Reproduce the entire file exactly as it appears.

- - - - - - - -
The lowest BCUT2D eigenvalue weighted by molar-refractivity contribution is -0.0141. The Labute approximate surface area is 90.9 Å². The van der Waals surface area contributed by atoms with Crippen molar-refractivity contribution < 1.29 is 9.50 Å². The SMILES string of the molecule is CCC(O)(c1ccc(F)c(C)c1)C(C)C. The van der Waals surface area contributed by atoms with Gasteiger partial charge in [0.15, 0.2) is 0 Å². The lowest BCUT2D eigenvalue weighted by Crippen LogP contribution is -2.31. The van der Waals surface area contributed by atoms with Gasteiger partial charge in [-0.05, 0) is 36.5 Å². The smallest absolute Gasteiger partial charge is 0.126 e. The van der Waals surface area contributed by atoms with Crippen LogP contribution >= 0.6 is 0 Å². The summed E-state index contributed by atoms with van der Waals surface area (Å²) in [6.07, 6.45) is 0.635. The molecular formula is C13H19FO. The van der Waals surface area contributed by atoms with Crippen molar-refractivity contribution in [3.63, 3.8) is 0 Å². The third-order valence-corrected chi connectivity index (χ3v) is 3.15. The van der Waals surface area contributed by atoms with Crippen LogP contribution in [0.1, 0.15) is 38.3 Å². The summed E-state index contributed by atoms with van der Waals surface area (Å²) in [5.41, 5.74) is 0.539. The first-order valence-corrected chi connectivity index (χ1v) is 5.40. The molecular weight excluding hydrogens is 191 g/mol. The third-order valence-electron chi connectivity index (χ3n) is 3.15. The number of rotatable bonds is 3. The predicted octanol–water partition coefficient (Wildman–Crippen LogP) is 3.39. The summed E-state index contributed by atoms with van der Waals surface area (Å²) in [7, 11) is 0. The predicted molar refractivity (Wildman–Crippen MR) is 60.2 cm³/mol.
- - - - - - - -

The lowest BCUT2D eigenvalue weighted by molar-refractivity contribution is -0.0141. The Labute approximate surface area is 90.9 Å². The van der Waals surface area contributed by atoms with Crippen molar-refractivity contribution < 1.29 is 9.50 Å². The SMILES string of the molecule is CCC(O)(c1ccc(F)c(C)c1)C(C)C. The van der Waals surface area contributed by atoms with Gasteiger partial charge in [0.15, 0.2) is 0 Å². The lowest BCUT2D eigenvalue weighted by Crippen LogP contribution is -2.31. The van der Waals surface area contributed by atoms with Gasteiger partial charge in [-0.05, 0) is 36.5 Å². The smallest absolute Gasteiger partial charge is 0.126 e. The van der Waals surface area contributed by atoms with Crippen LogP contribution >= 0.6 is 0 Å². The summed E-state index contributed by atoms with van der Waals surface area (Å²) in [6.07, 6.45) is 0.635. The molecular formula is C13H19FO. The van der Waals surface area contributed by atoms with Crippen molar-refractivity contribution in [3.63, 3.8) is 0 Å². The third-order valence-corrected chi connectivity index (χ3v) is 3.15. The van der Waals surface area contributed by atoms with Crippen LogP contribution in [0.1, 0.15) is 38.3 Å². The summed E-state index contributed by atoms with van der Waals surface area (Å²) in [5.41, 5.74) is 0.539. The first-order valence-corrected chi connectivity index (χ1v) is 5.40. The molecular weight excluding hydrogens is 191 g/mol. The third-order valence-electron chi connectivity index (χ3n) is 3.15. The number of rotatable bonds is 3. The predicted octanol–water partition coefficient (Wildman–Crippen LogP) is 3.39. The summed E-state index contributed by atoms with van der Waals surface area (Å²) in [7, 11) is 0. The predicted molar refractivity (Wildman–Crippen MR) is 60.2 cm³/mol.